to it. The plaintiff is an attorney at law, and the averment is that he has entered into a contract with the sole distributee or heir at law of the intestate for one half of the recovery as his fee, contrary to the statute in that behalf. Mill. & V. Code Tenn. §§ 2445-2458. It is insisted that the case does not fall within the statute, since the plaintiff cannot make a champertous agreement with himself for the prosecution of the suit; and since his recovery will become assets in his hands, to be strictly accounted for in the court of administration, where he can be allowed only his commissions; and, moreover, whatever may be paid to him by the distributee upon whatever contract is necessarily a payment taking effect after the recovery and after a distribution by the court of administration. Plausible as this may seem, I do not think the statutes against champerty can be so evaded. It is like our pension laws, which forbid the attorney to take more than a fee of $10, but, the money being in fact all paid to the pensioner, and his absolute dominion thus established, so that he might do what he pleased with his own, if he choose voluntarily to recompense his attorney with a larger sum, this would not be against the statute, it has been often contended. But the courts have not taken that view, and men have gone to the penitentiary for reliance upon it. But there is another answer to this contention. Our statute giving damages for death by the negligence of another gives the recovery to the widow or next of kin in their own right, and they may sue for it in their own names. & V. Code, §§ 3130--3134. It is true that the administrator may also sue, but the recovery is not assets in his hands, either for creditors or distributees, except, possibly, in the very barest technical sense. rd. §§ 3130, 3133. His relation to the ownership of the fund is more like that of a trustee for the beneficiaries, or of a statutory agent, than that of administrator, which he is merely in name. A little thought upon this distinction brings out quite clearly the unsubstantial character of the suggestion that he cannot bargain champertously with himself as plaintiff. Besides, a court of equity would quickly get behind this technicality in a court of law, and it is to be observed especially that our Tennessee statute against champertous agreements invests the courts of law with the powers of a court of equity for the purpose of discovering and punishing the offense. It is, in substance and in fact, as we have the question here, a contract by the attorney with the owner of the right of action to share the fund recovered, and is to all intents and purposes champertous, according to the statute. But the statute does not and cannot in its entirety apply to the federal courts. It is not within the competency of the legislature of Tennessee to direct when the federal courts shall dismiss a suit pending there, either as a penalty for a statutory offense or otherwise. I state this proposition broadly, and think it will find a ready assent with everyone; but it is not the broader proposition of the plaintiff that this statute has no application in the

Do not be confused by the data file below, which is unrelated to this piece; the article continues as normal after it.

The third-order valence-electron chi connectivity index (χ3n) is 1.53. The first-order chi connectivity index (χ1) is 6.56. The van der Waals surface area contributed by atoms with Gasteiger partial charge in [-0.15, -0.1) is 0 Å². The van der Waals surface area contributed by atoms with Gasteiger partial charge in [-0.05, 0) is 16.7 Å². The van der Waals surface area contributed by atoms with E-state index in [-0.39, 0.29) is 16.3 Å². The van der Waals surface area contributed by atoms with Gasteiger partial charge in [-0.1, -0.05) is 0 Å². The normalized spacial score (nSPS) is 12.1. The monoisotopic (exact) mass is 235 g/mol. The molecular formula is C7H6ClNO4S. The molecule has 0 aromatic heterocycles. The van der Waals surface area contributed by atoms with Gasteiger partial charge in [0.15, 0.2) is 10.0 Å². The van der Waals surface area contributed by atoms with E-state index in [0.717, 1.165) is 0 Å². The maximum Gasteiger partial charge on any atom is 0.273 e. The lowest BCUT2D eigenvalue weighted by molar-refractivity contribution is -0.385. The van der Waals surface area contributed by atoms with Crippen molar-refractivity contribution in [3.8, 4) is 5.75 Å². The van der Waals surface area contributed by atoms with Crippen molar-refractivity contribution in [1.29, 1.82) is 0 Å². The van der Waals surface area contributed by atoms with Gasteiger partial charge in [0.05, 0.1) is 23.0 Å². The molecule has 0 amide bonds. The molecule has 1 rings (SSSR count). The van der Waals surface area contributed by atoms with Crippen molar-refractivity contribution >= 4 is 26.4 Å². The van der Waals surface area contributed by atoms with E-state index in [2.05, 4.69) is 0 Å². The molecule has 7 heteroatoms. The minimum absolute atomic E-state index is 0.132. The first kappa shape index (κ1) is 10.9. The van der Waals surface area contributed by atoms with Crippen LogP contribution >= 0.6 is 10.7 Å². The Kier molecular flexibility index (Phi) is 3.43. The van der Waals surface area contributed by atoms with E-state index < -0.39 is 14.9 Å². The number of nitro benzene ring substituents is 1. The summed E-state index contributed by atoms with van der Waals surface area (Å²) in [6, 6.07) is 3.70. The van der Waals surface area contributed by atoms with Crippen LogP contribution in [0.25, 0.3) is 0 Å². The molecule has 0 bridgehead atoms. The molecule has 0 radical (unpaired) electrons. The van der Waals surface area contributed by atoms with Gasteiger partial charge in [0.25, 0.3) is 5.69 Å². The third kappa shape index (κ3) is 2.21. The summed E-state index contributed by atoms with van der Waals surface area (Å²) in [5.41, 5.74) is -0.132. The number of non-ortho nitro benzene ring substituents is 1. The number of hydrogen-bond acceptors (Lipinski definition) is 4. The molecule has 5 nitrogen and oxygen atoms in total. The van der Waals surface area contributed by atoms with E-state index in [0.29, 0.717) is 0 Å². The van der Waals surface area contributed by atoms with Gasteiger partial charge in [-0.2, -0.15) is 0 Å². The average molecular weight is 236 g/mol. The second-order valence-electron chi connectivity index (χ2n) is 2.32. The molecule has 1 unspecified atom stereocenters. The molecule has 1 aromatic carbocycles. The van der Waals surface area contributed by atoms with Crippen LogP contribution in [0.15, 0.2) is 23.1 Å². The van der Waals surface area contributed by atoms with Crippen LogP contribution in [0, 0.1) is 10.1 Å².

federal courta, and that they have no law of champerty. The supreme court has never decided that, I think. For clearly it is within the authority of the states to regulate this subject, and, so' far as their legislation can operate, it will be not only effectual in the federal courts, but they will do all that should be done to enforce it, Whatever they may think or have expressed as to the policy of such laws. In one sense, the federal courts have no law of larceny as the state courts have it, and yet in some ways they give effect to the state laws against it. No convicted thief would be allowed to practice law in the federal courts. They would declare void any thief's claim of ownership of property he had stolen where the question arose within their jurisdiction. They would restore the stolen goods whenever the proper process was available in their jurisdiction. And if the state statutes to suppress larceny should declarE! some statutory rule of property, or should disfranchise from civil or political rights the convicted thief, or even if they should invent some new legal or equitable remedy of a civil nature, hitherto unknown, for the suppression of the trespass on property rights involved in the commission of the offense, the federal courts would give effect to such statutory declarations, and use the new remedies, if possible to adjust them to their jurisdiction and procedure. In the same way they will give effect 'to these laws against champerty, and this necessitates a scrutiny into their character, in order to determine just what relation they may have to the federal jurisdiction, which relation, I find, nec'essarily perhaps, somewhat complicated. But I have no doubt the plaintiff is mistaken in saying broadly that they are not binding on us, or that the federal courts discountenance laws against cham:perty, and do not recognize them. I At COmmon law, or under old English statutes that ordinprily pass for common law with us, there were the kindred offenses of cammon barratry, maintenance, and champerty, which were punished by dis!barring or "disabling" the offender, if an attorney, by fine and impris'onment, transportation, forfeiture of money, treble damages, etc. 4 Bl. Camm. 134. The offenses there described did not perhaps include that which has been set up in the plea we have in hand. It is not necessary to do more than refer to the disputed question whether an agreement by an attaI'uey ta take for his fee a percentage \Sure his fee by a percentage of the recovery, of the recovery, or ta me was champerty at common law, for it may be conceded here that it was not. Since then the Tennessee legislation has superseded the common law in this state, and it is only to that we need look. Undoubtedly, under the Tennessee stntute, an agreement by the attorney, such as is set out in this plea, is champerty. Very early in the history of this state--indeed contemparaneously with its beginning as a state, and before that in the mother state--those "pests of civil society that are perpetually endeavaring to disturb the repose of their neighbors and officiously interfering with other men's quarrels," as they are' described by Blackstone, afflicted our pioneer ancestors, especially in the fierce struggle that went on over the occupation rights and other titles pertaining to the settlement of the new lands